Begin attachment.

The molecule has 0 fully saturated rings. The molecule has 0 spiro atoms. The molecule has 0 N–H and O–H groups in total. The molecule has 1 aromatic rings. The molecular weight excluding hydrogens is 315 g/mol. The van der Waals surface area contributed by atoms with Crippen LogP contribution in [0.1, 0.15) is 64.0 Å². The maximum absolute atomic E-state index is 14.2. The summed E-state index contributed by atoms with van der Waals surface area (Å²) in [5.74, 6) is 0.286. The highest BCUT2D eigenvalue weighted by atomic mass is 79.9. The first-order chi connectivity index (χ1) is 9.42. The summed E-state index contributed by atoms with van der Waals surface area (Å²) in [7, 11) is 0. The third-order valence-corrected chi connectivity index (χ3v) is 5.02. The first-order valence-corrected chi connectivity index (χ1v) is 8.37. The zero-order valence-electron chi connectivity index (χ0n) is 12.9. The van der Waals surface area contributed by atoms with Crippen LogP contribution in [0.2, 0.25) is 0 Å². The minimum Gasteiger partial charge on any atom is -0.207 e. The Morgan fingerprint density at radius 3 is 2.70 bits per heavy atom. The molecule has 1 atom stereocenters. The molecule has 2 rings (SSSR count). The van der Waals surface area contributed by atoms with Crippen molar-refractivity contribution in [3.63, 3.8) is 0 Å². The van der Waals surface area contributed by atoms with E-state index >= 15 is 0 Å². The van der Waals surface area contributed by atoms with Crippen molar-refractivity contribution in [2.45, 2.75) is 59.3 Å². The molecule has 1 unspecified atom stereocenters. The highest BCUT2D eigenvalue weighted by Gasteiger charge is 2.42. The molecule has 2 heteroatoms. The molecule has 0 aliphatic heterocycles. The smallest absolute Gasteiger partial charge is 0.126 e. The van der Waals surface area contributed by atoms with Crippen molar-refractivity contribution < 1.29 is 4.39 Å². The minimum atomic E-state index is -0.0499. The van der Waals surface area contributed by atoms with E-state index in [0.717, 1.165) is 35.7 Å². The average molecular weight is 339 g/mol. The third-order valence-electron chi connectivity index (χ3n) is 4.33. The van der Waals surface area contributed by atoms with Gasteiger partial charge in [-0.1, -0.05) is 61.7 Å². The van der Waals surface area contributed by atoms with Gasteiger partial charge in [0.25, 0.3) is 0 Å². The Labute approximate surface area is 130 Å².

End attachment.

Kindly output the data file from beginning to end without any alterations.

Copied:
The molecule has 0 fully saturated rings. The molecule has 0 spiro atoms. The molecule has 0 N–H and O–H groups in total. The molecule has 1 aromatic rings. The molecular weight excluding hydrogens is 315 g/mol. The van der Waals surface area contributed by atoms with Crippen LogP contribution in [0.1, 0.15) is 64.0 Å². The maximum absolute atomic E-state index is 14.2. The summed E-state index contributed by atoms with van der Waals surface area (Å²) in [5.74, 6) is 0.286. The highest BCUT2D eigenvalue weighted by atomic mass is 79.9. The first-order chi connectivity index (χ1) is 9.42. The summed E-state index contributed by atoms with van der Waals surface area (Å²) in [7, 11) is 0. The third-order valence-corrected chi connectivity index (χ3v) is 5.02. The first-order valence-corrected chi connectivity index (χ1v) is 8.37. The zero-order valence-electron chi connectivity index (χ0n) is 12.9. The van der Waals surface area contributed by atoms with Crippen LogP contribution in [0.2, 0.25) is 0 Å². The minimum Gasteiger partial charge on any atom is -0.207 e. The Morgan fingerprint density at radius 3 is 2.70 bits per heavy atom. The molecule has 1 atom stereocenters. The molecule has 2 rings (SSSR count). The van der Waals surface area contributed by atoms with Crippen molar-refractivity contribution in [3.63, 3.8) is 0 Å². The van der Waals surface area contributed by atoms with E-state index >= 15 is 0 Å². The van der Waals surface area contributed by atoms with Crippen molar-refractivity contribution in [2.45, 2.75) is 59.3 Å². The molecule has 1 unspecified atom stereocenters. The highest BCUT2D eigenvalue weighted by Gasteiger charge is 2.42. The molecule has 2 heteroatoms. The molecule has 0 aliphatic heterocycles. The smallest absolute Gasteiger partial charge is 0.126 e. The van der Waals surface area contributed by atoms with Crippen molar-refractivity contribution < 1.29 is 4.39 Å². The minimum atomic E-state index is -0.0499. The van der Waals surface area contributed by atoms with E-state index in [0.717, 1.165) is 35.7 Å². The average molecular weight is 339 g/mol. The third-order valence-electron chi connectivity index (χ3n) is 4.33. The van der Waals surface area contributed by atoms with Gasteiger partial charge in [-0.1, -0.05) is 61.7 Å². The van der Waals surface area contributed by atoms with Gasteiger partial charge in [0.25, 0.3) is 0 Å². The Labute approximate surface area is 130 Å².